Is he clean? I think so. Look at his career summary: excellent amateur, 3 years of nothing much at the top level in Europe 1997-1999, 6 years of winning almost everything in the USA 2000-2005, back to Europe where he performs very well and works his way back up through the ranks 2006-present. This is what a principled, strong and clean rider’s career would look like: the early failure in Europe due to being one of the few guys not on EPO, and the recent resurgence due to his being a strong rider now no-one’s on EPO.
I am reasonably certain the foregoing is what happened, and if he’s a rider who did refused to dope in the nineties when it was widely-accepted and easy to get away with; he will not have started since 2006 when it is neither widely-accepted nor easy to get away with.
The assumption that 42 is too old to be a professional cyclist may be completely out-of-date – we don’t really have any historical reference for how long a rider’s career should be if they always had good nutrition, good training & good medical support and never used amphetamines, pot belgique, EPO or inappropriate blood-transfusions. Jens Voigt is a similar age and he’s still riding with much the same style and strength that he always has had.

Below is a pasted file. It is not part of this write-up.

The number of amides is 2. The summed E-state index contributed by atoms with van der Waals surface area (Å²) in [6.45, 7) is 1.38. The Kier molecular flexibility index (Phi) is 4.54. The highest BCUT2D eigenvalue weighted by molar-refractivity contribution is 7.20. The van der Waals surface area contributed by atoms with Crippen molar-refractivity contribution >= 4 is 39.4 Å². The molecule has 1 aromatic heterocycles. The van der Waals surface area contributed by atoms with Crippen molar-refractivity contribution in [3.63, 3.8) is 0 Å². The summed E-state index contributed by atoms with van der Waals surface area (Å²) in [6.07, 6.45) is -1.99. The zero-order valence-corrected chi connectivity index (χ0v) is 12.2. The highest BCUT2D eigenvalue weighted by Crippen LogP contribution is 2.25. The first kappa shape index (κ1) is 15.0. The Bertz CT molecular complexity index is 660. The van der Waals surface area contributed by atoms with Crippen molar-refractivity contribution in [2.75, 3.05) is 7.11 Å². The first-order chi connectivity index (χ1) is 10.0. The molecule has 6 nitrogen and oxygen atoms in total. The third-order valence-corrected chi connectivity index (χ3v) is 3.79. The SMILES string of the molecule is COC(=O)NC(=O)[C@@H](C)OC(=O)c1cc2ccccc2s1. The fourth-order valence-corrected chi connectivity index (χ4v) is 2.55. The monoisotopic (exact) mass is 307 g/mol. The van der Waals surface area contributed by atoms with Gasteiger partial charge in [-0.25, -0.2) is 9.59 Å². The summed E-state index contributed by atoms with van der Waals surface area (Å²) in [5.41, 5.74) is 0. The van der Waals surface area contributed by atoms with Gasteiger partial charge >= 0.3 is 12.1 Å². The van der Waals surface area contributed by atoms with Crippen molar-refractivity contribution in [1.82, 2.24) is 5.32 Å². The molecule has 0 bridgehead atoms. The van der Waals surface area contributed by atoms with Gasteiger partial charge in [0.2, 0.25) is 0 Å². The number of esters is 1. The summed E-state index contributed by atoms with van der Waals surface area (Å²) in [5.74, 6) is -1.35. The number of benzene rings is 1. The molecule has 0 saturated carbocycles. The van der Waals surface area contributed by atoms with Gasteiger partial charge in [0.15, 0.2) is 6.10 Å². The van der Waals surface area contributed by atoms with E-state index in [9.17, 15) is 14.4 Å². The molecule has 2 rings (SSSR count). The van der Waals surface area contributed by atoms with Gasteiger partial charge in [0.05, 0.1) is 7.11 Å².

It’s also worthwhile to review his results from earlier this year at Tirreno-Adriatico. He finished fifth, 1:21 off the lead and 29 seconds off the podium. He and his team lost 36 seconds in the opening team time trial; if his team had performed as well as they did in the corresponding stage of the Vuelta Horner would very probably have been third in GC behind only Nibali and Froome. On the way he beat all the notable GC-contenders/climbers of the current era: Contador Velasco, Rodríguez Oliver and Kreuziger on stage 4; Froome and Nibali on stage 5. So it shouldn’t surprise anyone that he can do it again at the end of the year, particularly when he’s fresh and they are not.